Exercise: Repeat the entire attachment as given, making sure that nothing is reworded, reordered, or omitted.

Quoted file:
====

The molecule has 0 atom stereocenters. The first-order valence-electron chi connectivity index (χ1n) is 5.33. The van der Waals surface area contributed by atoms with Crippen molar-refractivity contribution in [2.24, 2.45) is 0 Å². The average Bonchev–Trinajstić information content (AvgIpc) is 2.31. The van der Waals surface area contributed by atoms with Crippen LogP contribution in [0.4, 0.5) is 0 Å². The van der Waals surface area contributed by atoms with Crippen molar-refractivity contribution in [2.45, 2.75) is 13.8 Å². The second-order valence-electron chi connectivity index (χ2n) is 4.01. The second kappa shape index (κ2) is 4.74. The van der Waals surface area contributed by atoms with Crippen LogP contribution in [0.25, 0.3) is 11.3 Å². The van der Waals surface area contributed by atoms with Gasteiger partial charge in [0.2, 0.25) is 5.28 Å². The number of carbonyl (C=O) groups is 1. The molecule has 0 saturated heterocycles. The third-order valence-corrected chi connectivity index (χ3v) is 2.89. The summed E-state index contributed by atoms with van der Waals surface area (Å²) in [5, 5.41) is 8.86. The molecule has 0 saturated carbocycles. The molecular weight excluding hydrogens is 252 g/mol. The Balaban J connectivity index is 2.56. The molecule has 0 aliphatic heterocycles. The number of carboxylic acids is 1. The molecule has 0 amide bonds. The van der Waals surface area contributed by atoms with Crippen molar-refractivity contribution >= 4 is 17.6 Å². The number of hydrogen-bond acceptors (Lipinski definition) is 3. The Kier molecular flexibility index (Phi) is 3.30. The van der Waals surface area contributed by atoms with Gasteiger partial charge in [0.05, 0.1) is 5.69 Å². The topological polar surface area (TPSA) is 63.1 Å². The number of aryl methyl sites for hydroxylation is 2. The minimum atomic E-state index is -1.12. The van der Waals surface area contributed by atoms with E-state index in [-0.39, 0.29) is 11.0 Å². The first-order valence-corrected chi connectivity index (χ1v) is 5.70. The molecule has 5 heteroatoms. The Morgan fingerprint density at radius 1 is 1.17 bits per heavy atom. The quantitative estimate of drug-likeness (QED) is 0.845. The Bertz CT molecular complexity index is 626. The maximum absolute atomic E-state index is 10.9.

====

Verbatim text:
The molecule has 0 atom stereocenters. The first-order valence-electron chi connectivity index (χ1n) is 5.33. The van der Waals surface area contributed by atoms with Crippen molar-refractivity contribution in [2.24, 2.45) is 0 Å². The average Bonchev–Trinajstić information content (AvgIpc) is 2.31. The van der Waals surface area contributed by atoms with Crippen LogP contribution in [0.4, 0.5) is 0 Å². The van der Waals surface area contributed by atoms with Crippen molar-refractivity contribution in [2.45, 2.75) is 13.8 Å². The second-order valence-electron chi connectivity index (χ2n) is 4.01. The second kappa shape index (κ2) is 4.74. The van der Waals surface area contributed by atoms with Crippen LogP contribution in [0.25, 0.3) is 11.3 Å². The van der Waals surface area contributed by atoms with Gasteiger partial charge in [0.2, 0.25) is 5.28 Å². The number of carbonyl (C=O) groups is 1. The molecule has 0 saturated heterocycles. The third-order valence-corrected chi connectivity index (χ3v) is 2.89. The summed E-state index contributed by atoms with van der Waals surface area (Å²) in [5, 5.41) is 8.86. The molecule has 0 saturated carbocycles. The molecular weight excluding hydrogens is 252 g/mol. The Balaban J connectivity index is 2.56. The molecule has 0 aliphatic heterocycles. The number of carboxylic acids is 1. The molecule has 0 amide bonds. The van der Waals surface area contributed by atoms with Crippen molar-refractivity contribution >= 4 is 17.6 Å². The number of hydrogen-bond acceptors (Lipinski definition) is 3. The Kier molecular flexibility index (Phi) is 3.30. The van der Waals surface area contributed by atoms with Gasteiger partial charge in [0.05, 0.1) is 5.69 Å². The topological polar surface area (TPSA) is 63.1 Å². The number of aryl methyl sites for hydroxylation is 2. The minimum atomic E-state index is -1.12. The van der Waals surface area contributed by atoms with E-state index in [-0.39, 0.29) is 11.0 Å². The first-order valence-corrected chi connectivity index (χ1v) is 5.70. The molecule has 5 heteroatoms. The Morgan fingerprint density at radius 1 is 1.17 bits per heavy atom. The quantitative estimate of drug-likeness (QED) is 0.845. The Bertz CT molecular complexity index is 626. The maximum absolute atomic E-state index is 10.9.